Former government transport minister, Lord Attlee, has called on the government to research and set out minimum standards for HGV blind spot safety devices, reports The Times. Emphasising that zero cyclist casualties should be the target, he also proposed a ‘tag-and-beacon system’ which would warn drivers of nearby cyclists.
Lord Attlee – who is the grandson of Labour Prime Minister Clement Attlee – entered the House of Lords in 1992 following a career in commercial vehicle recovery and repair. Raising the subject of cyclist fatalities involving HGVs, he said he had been first on the scene on one occasion and witnessed a near miss on another. “I am passionate about road safety and I believe that we should be going for zero for this type of accident,” he said.
Attlee said that while TfL had made imaginative use of a traffic regulation order concerning mirrors and sideguards, this wasn’t enough. “Mirrors work only if drivers invariably use them and if cyclists do not enter the truck’s blind spot or danger areas in an inadvisable way.”
He therefore proposed a system where lorries are fitted with infrared emitters, while bikes are fitted with detectors that alert the lorry driver when a cyclist is nearby. “This is known as a tag-and-beacon system, and a very similar system has already been marketed which uses RFID (radio frequency identification).”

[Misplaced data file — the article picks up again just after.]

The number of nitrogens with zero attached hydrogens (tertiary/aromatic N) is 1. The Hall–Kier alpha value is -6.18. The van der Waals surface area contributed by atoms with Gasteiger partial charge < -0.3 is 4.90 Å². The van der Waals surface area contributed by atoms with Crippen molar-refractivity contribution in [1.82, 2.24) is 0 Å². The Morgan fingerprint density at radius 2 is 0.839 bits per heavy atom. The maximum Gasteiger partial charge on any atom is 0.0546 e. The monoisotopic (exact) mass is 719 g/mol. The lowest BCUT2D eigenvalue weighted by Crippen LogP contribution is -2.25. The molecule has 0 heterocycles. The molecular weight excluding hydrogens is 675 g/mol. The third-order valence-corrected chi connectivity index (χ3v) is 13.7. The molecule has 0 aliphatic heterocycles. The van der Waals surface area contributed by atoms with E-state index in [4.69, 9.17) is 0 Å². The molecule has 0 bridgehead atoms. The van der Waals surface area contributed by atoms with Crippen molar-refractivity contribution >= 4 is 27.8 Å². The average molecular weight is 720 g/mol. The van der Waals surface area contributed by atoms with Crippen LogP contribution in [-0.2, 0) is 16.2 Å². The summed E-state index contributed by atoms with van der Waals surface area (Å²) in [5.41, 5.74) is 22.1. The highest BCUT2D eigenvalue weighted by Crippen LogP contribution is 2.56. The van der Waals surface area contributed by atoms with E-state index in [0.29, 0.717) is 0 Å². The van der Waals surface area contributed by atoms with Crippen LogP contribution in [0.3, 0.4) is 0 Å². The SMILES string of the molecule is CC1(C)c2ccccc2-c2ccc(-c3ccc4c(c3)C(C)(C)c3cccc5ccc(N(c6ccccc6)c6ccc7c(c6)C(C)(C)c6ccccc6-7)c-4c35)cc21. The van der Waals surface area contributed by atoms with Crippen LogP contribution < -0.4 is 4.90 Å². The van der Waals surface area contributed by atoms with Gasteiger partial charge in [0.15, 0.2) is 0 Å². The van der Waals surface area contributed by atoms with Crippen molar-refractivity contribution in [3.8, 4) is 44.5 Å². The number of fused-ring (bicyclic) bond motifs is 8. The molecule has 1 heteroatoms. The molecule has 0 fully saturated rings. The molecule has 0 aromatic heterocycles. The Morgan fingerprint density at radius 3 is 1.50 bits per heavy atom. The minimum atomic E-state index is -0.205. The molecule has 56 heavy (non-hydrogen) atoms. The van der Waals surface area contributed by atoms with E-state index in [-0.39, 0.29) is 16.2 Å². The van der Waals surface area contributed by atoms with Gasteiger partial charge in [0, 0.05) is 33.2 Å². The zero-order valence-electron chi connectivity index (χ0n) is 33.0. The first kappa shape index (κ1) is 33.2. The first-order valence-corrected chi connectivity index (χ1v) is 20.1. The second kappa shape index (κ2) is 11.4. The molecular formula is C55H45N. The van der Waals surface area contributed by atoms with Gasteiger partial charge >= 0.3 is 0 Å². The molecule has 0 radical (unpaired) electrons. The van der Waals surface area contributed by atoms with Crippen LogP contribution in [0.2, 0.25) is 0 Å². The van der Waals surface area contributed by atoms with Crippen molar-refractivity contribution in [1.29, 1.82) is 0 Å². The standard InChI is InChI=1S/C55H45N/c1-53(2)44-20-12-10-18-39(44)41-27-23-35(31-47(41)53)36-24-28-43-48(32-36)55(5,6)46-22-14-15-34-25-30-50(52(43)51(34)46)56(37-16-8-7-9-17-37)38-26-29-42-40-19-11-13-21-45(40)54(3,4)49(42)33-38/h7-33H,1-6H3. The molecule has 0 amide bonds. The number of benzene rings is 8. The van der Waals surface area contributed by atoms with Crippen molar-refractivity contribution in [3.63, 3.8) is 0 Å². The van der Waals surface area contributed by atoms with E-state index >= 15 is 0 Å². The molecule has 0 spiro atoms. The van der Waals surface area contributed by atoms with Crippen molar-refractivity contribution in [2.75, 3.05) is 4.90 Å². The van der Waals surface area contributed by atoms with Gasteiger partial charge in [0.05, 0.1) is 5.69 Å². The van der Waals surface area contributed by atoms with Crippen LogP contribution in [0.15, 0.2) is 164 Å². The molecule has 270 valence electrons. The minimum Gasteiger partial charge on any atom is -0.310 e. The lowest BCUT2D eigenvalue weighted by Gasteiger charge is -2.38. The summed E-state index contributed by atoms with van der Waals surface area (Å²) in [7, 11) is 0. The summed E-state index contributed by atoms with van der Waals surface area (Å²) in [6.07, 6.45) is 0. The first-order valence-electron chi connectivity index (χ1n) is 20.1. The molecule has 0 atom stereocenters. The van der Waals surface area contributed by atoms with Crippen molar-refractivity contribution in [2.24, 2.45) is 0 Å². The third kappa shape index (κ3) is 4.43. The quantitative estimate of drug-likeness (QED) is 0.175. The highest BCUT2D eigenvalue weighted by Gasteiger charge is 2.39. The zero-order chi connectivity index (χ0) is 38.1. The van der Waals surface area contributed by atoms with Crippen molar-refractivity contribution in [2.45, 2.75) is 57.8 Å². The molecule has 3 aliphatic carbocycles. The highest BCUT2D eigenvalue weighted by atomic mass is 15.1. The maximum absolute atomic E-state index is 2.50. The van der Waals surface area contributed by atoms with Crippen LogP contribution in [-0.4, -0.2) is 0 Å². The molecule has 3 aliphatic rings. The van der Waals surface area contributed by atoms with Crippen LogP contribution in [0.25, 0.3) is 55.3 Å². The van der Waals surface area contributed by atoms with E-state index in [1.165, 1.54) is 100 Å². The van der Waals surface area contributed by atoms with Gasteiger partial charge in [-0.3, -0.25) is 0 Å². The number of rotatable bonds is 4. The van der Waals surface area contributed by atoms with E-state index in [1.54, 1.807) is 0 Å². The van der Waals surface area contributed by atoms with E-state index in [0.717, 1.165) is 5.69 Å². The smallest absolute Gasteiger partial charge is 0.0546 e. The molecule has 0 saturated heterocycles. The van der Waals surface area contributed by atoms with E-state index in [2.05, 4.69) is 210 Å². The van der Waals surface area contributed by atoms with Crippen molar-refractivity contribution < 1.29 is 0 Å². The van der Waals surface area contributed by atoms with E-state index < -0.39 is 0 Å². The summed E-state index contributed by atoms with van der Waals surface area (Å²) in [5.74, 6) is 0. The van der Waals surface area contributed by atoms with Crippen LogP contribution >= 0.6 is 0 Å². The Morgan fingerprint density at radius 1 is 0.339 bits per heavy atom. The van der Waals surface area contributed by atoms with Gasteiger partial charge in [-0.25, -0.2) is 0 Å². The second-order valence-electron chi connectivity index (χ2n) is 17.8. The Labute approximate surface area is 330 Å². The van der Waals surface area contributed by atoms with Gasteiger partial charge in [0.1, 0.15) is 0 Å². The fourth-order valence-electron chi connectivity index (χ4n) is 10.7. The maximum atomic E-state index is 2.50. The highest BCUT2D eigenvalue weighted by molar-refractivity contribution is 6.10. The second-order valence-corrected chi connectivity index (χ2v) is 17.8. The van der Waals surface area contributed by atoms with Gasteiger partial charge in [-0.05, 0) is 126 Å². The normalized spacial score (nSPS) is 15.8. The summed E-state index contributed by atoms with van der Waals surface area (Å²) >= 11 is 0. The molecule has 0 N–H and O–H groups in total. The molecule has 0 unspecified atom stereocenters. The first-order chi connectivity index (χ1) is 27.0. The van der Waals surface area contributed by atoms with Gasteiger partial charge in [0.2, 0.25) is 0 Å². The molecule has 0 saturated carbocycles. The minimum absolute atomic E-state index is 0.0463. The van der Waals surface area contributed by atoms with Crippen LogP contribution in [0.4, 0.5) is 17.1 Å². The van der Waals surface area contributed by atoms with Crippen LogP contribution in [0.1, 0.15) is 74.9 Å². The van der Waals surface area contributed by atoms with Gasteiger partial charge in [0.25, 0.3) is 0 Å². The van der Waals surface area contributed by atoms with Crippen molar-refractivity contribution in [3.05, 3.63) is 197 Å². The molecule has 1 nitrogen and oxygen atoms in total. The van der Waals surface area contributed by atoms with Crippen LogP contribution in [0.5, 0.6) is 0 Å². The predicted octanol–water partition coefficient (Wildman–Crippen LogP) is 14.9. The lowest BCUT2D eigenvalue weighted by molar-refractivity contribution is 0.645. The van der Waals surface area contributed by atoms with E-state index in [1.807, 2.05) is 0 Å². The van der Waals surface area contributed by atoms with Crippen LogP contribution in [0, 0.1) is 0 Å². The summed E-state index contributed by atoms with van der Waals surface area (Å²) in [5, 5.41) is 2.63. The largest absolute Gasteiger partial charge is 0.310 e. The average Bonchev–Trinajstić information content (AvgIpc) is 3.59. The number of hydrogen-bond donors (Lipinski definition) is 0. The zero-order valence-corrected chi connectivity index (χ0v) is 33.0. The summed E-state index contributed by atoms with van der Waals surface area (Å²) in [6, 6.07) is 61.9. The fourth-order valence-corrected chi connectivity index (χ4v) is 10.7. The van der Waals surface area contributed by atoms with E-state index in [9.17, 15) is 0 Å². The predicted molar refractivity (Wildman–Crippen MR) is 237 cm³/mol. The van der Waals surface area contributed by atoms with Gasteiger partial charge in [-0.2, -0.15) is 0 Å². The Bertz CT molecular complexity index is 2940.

Attlee did however concede that there were difficulties in implementing such a system.
“These systems do have the difficulty that the cycles would have to be fitted with a tag, which could be a problem, but that has to be balanced against the technical advantages. It would be necessary to fit only certain types of high-risk HGVs, in particular construction vehicles. My understanding is that the concept would work, but the difficulty is in its implementation.”
Attlee also called for independent assessment of the wide range of HGV blind spot safety technology now available.
“Products said to be designed to save lives should be independently evaluated and compared. The operators of HGVs would then have all the facts they need to make informed choices and know that the safety equipment they are investing in offers value for money and is effective. I am sad to say that this is not the case.
“Unlike every other safety device in the workplace, those being sold to HGV operators do not have to meet stringent performance criteria or undergo rigorous testing. A robust and consistent process needs to be established independently to evaluate HGV safety products against the functional and performance criteria set.”